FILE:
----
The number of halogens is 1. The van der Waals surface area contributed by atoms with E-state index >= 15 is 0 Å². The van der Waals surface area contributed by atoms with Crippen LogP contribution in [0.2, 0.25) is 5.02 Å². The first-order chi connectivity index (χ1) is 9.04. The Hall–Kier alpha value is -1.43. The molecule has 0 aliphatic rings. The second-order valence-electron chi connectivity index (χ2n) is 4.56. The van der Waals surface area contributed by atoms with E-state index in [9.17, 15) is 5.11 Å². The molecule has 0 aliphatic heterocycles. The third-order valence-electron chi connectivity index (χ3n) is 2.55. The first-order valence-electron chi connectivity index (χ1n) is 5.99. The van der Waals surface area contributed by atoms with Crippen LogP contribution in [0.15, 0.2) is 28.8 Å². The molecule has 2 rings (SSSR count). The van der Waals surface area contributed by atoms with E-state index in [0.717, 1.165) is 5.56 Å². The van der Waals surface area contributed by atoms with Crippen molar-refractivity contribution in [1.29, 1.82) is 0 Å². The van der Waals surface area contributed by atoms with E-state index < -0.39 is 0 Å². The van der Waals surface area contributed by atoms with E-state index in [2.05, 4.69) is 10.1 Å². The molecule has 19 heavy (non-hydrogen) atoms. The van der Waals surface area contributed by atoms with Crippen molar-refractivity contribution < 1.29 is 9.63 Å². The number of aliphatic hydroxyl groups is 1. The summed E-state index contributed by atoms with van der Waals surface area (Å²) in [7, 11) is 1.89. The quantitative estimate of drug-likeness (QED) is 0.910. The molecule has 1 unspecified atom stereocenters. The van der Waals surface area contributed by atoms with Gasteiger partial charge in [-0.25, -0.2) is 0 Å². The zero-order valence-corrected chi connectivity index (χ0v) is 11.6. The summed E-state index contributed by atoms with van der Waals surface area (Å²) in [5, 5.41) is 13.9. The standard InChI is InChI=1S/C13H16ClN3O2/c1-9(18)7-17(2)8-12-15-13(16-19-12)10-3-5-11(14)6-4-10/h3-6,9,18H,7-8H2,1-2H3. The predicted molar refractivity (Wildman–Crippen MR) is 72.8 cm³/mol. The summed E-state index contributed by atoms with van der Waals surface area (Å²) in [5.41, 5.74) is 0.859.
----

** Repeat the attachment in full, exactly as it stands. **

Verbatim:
The number of halogens is 1. The van der Waals surface area contributed by atoms with E-state index >= 15 is 0 Å². The van der Waals surface area contributed by atoms with Crippen LogP contribution in [0.2, 0.25) is 5.02 Å². The first-order chi connectivity index (χ1) is 9.04. The Hall–Kier alpha value is -1.43. The molecule has 0 aliphatic rings. The second-order valence-electron chi connectivity index (χ2n) is 4.56. The van der Waals surface area contributed by atoms with E-state index in [9.17, 15) is 5.11 Å². The molecule has 0 aliphatic heterocycles. The third-order valence-electron chi connectivity index (χ3n) is 2.55. The first-order valence-electron chi connectivity index (χ1n) is 5.99. The van der Waals surface area contributed by atoms with Crippen LogP contribution in [0.15, 0.2) is 28.8 Å². The molecule has 2 rings (SSSR count). The van der Waals surface area contributed by atoms with E-state index in [0.717, 1.165) is 5.56 Å². The van der Waals surface area contributed by atoms with Crippen molar-refractivity contribution in [1.29, 1.82) is 0 Å². The van der Waals surface area contributed by atoms with E-state index < -0.39 is 0 Å². The van der Waals surface area contributed by atoms with E-state index in [2.05, 4.69) is 10.1 Å². The molecule has 19 heavy (non-hydrogen) atoms. The van der Waals surface area contributed by atoms with Crippen molar-refractivity contribution < 1.29 is 9.63 Å². The number of aliphatic hydroxyl groups is 1. The summed E-state index contributed by atoms with van der Waals surface area (Å²) in [7, 11) is 1.89. The quantitative estimate of drug-likeness (QED) is 0.910. The molecule has 1 unspecified atom stereocenters. The van der Waals surface area contributed by atoms with Gasteiger partial charge in [-0.25, -0.2) is 0 Å². The zero-order valence-corrected chi connectivity index (χ0v) is 11.6. The summed E-state index contributed by atoms with van der Waals surface area (Å²) in [5, 5.41) is 13.9. The standard InChI is InChI=1S/C13H16ClN3O2/c1-9(18)7-17(2)8-12-15-13(16-19-12)10-3-5-11(14)6-4-10/h3-6,9,18H,7-8H2,1-2H3. The predicted molar refractivity (Wildman–Crippen MR) is 72.8 cm³/mol. The summed E-state index contributed by atoms with van der Waals surface area (Å²) in [5.41, 5.74) is 0.859.